Review: Hair Love by Matthew A. Cherry and illustrated by Vashti Harrison

Review by Destyn Land

What makes hair good or bad, and who gets to determine which is which? In our society many
young Black girls are told that their hair is much prettier or sometimes even told that it’s only
pretty if permed and straightened. The process of straightening and perming can do much
damage to Black hair over time. Although natural Black hairstyles are seen as more acceptable
today; jobs still discriminate against Black women who choose to wear natural hair. This
causes many girls to grow up hating their hair, and seeing its natural state as being ugly,
unprofessional, or wild.

Hair Love by Matthew A. Cherry addresses this issue by telling the story of a family that loves
their natural hair. The 7 year old protagonist Zuri finds joy in exploring all of the cool things
that her hair can do. Whether she’s wearing an afro, braids, or sporting two puffs, she loves
every coal, kink and curl in her head. Zuri has a special day coming up. She wants to wear a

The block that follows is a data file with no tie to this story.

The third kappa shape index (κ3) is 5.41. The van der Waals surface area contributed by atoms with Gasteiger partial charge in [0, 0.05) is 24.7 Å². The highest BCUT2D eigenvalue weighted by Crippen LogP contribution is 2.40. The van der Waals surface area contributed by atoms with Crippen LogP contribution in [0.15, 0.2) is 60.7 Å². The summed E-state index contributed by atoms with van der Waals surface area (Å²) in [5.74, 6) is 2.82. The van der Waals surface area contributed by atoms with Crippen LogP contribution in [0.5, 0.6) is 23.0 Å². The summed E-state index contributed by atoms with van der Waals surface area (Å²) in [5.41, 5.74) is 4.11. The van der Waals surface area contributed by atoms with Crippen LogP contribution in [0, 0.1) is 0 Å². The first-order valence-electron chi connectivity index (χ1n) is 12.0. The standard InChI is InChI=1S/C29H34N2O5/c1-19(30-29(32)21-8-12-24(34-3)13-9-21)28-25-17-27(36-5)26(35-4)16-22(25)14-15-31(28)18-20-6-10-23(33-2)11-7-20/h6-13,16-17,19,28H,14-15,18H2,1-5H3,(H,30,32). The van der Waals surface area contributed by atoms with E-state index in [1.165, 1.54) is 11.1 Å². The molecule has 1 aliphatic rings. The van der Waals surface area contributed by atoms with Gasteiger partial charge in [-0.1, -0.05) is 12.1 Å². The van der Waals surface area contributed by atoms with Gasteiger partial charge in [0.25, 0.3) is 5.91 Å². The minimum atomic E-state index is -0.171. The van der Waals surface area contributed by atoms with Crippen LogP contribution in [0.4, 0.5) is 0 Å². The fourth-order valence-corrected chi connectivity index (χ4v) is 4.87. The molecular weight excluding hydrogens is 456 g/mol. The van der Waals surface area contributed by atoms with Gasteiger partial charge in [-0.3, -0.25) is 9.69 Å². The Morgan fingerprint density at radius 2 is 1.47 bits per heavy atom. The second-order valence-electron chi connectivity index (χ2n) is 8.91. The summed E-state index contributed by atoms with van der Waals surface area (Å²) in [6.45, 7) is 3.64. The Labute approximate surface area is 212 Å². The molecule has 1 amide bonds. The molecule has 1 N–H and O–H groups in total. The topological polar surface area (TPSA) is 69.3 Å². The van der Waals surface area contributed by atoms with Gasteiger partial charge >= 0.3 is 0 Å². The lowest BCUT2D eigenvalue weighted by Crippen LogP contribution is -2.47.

perfect hairstyle and wants to give her hair a professional touch. Usually, a professional touch
would likely mean that Zuri gets a perm to straighten out her hair. Instead of “perfect”
meaning straight, the perfect style for Zuri is an Afro-mohawk. This style does not involve a
hot comb or perm, but merely her hair being “parted, oiled, and twisted.” Throughout the
book, Zuri’s mother and father consistently affirm how beautiful her hair is.

The book also explores a beautiful relationship between a Black father and Black daughter. It
actively challenges the narratives that paint Black fathers as absent, unknown, or distant
figures. In Hair Love, Zuri’s father cooks her breakfast, takes her to school, and goes on bike
rides with her. Zuri feels proud every time her dad tells her that her hair is beautiful. Her father plays an active role in helping her come up with her perfect hairstyle, and even helps her put it together.

Hair Love is a beautifully illustrated picturebook that empowers Black girls to love their hair. It encourages them to reimagine all of the cool things that they can do with it. The book gives new meaning to the #GirlDad movement, as it portrays a Black father with tattoos and dreadlocks, as present, sensitive, and active in every aspect of his daughter’s life. Hair Love is a
book that many young Black girls will relate to. But it will also inspire all young readers to love
themselves for who they are, despite what people may say or think.

Hair Love. (2019). Matthew A. Cherry and Vashti Harrison (illus.). Kokila.

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